Hi Whittlesey. So sorry you are now having PMR symptoms after all you've gone through with GCA. I agree with you - the PMR pain is horrible, worse than anything I've had so far with Rheumatoid Arthritis or Osteoarthritis. Mine came on literally overnight. I couldn't raise my arms at all and had to roll myself out of bed. I found that a hot bath was the thing that helped get me going in the morning, but I needed help getting dressed even so. It was 15mgs of Pred which was the overnight miracle for me. The next morning I was totally pain free. After 12 months I'm down to 5mgs but not pain free. I don't think that 8mgs is enough for you in the early stages. Can you speak to your doctor about increasing the dose? Good luck with your PMR journey, and please let us all know how you are getting on. Angela

Whittlesey
Whittlesey in reply to Angela123

Hi Angela, thanks for your good and helpful information.

The increased pred does help. See rheumatologist at the end of the week.

Will try some of what you said. They sound very good and helpful.

And yes, I m having trouble raising my arms.

Thank you so much for these ideas.

Wishing you the best, and painfree,

Whittlesey

I have developed very painful arms like yours. I have been on pred since early 2011 and thought I had finally cracked it but after being on 1mg for two months, and planning to stop after Christmas I have so much pain in my shoulders and arms that I can only sleep if I take a large dose of co-codamol (prescribed by GP after knee replacements) before bed. I saw GP last week and am awaiting results of a blood test. The last thing I want to do is go back on to the steroids but I will take the GP's advice. I hae a rheumatologist appointment in February. A year ago she said I had no signs of polymyalgia - we'll see what she says when I see her next time! You have my sympathy - it is very very painful!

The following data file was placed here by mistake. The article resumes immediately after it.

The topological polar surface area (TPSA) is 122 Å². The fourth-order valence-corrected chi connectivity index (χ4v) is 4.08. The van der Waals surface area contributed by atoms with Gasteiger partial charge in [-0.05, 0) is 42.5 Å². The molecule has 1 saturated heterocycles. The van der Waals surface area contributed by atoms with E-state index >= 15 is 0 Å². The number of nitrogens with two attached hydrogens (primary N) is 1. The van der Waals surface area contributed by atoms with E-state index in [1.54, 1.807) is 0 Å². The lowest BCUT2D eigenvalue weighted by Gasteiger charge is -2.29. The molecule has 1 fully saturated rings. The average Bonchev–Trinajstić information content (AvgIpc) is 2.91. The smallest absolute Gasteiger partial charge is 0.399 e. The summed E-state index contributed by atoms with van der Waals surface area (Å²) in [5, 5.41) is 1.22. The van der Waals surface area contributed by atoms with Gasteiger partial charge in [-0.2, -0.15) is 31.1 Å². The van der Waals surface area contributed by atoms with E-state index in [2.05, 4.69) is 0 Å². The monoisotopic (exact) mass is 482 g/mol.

Whittlesey
Whittlesey in reply to rosalinda

Wishing you good luck, Rosalinda.

I agree I don t like upping the pred. I, too was at 1 mg for over 7 mos. And agree, if the rheumatologist wants to increase it will.

Wishing you all the best dealing with this and hope that you are pain free, soon.

All my best to you,

Lynn

rosalinda
rosalinda in reply to Whittlesey

Hi Whittlesey

Thanks for the sympathy! I upped the pred from 1 to 10 mg and am much more comfortable now, but after blood test the GP finds I am anaemic and he suspects some other inflammatory disease and I have today had another load of blood tests - all good fun isn't it!.